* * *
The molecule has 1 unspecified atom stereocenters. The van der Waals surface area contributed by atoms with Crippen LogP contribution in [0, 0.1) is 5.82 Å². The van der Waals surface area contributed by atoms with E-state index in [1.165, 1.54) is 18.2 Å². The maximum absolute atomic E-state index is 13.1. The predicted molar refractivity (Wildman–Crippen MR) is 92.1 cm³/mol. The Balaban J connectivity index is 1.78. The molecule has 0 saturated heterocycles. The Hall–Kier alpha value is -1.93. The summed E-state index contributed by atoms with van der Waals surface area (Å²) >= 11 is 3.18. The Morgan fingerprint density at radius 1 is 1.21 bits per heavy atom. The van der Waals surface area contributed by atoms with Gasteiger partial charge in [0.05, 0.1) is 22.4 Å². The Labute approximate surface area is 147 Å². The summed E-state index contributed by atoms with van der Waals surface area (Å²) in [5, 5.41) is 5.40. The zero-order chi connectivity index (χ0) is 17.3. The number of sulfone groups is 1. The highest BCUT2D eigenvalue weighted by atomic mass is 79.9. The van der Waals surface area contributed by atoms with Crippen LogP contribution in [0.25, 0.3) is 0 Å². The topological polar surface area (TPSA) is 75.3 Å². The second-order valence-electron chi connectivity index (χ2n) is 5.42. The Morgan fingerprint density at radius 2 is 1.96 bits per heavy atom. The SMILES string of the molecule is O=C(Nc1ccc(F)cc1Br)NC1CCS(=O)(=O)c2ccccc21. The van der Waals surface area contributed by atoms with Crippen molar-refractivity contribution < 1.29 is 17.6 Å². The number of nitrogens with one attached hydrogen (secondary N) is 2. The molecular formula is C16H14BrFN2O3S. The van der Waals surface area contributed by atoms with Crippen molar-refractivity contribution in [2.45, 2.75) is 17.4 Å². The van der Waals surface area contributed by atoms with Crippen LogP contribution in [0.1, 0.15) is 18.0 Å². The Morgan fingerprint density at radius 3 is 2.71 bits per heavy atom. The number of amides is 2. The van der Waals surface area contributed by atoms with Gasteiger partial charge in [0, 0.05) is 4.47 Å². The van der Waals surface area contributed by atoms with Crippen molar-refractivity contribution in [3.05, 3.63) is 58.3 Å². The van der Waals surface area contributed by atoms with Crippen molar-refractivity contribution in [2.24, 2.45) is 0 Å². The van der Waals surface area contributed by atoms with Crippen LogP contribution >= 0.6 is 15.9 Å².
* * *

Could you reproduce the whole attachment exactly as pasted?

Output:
The molecule has 1 unspecified atom stereocenters. The van der Waals surface area contributed by atoms with Crippen LogP contribution in [0, 0.1) is 5.82 Å². The van der Waals surface area contributed by atoms with E-state index in [1.165, 1.54) is 18.2 Å². The maximum absolute atomic E-state index is 13.1. The predicted molar refractivity (Wildman–Crippen MR) is 92.1 cm³/mol. The Balaban J connectivity index is 1.78. The molecule has 0 saturated heterocycles. The Hall–Kier alpha value is -1.93. The summed E-state index contributed by atoms with van der Waals surface area (Å²) >= 11 is 3.18. The Morgan fingerprint density at radius 1 is 1.21 bits per heavy atom. The van der Waals surface area contributed by atoms with Gasteiger partial charge in [0.05, 0.1) is 22.4 Å². The Labute approximate surface area is 147 Å². The summed E-state index contributed by atoms with van der Waals surface area (Å²) in [5, 5.41) is 5.40. The zero-order chi connectivity index (χ0) is 17.3. The number of sulfone groups is 1. The highest BCUT2D eigenvalue weighted by atomic mass is 79.9. The van der Waals surface area contributed by atoms with Crippen LogP contribution in [0.25, 0.3) is 0 Å². The topological polar surface area (TPSA) is 75.3 Å². The second-order valence-electron chi connectivity index (χ2n) is 5.42. The Morgan fingerprint density at radius 2 is 1.96 bits per heavy atom. The SMILES string of the molecule is O=C(Nc1ccc(F)cc1Br)NC1CCS(=O)(=O)c2ccccc21. The van der Waals surface area contributed by atoms with Crippen molar-refractivity contribution < 1.29 is 17.6 Å². The number of nitrogens with one attached hydrogen (secondary N) is 2. The molecular formula is C16H14BrFN2O3S. The van der Waals surface area contributed by atoms with Crippen molar-refractivity contribution in [2.45, 2.75) is 17.4 Å². The van der Waals surface area contributed by atoms with Crippen LogP contribution in [0.1, 0.15) is 18.0 Å². The Morgan fingerprint density at radius 3 is 2.71 bits per heavy atom. The number of amides is 2. The van der Waals surface area contributed by atoms with Gasteiger partial charge in [0, 0.05) is 4.47 Å². The van der Waals surface area contributed by atoms with Crippen molar-refractivity contribution in [3.05, 3.63) is 58.3 Å². The van der Waals surface area contributed by atoms with Crippen molar-refractivity contribution in [2.24, 2.45) is 0 Å². The van der Waals surface area contributed by atoms with Crippen LogP contribution >= 0.6 is 15.9 Å².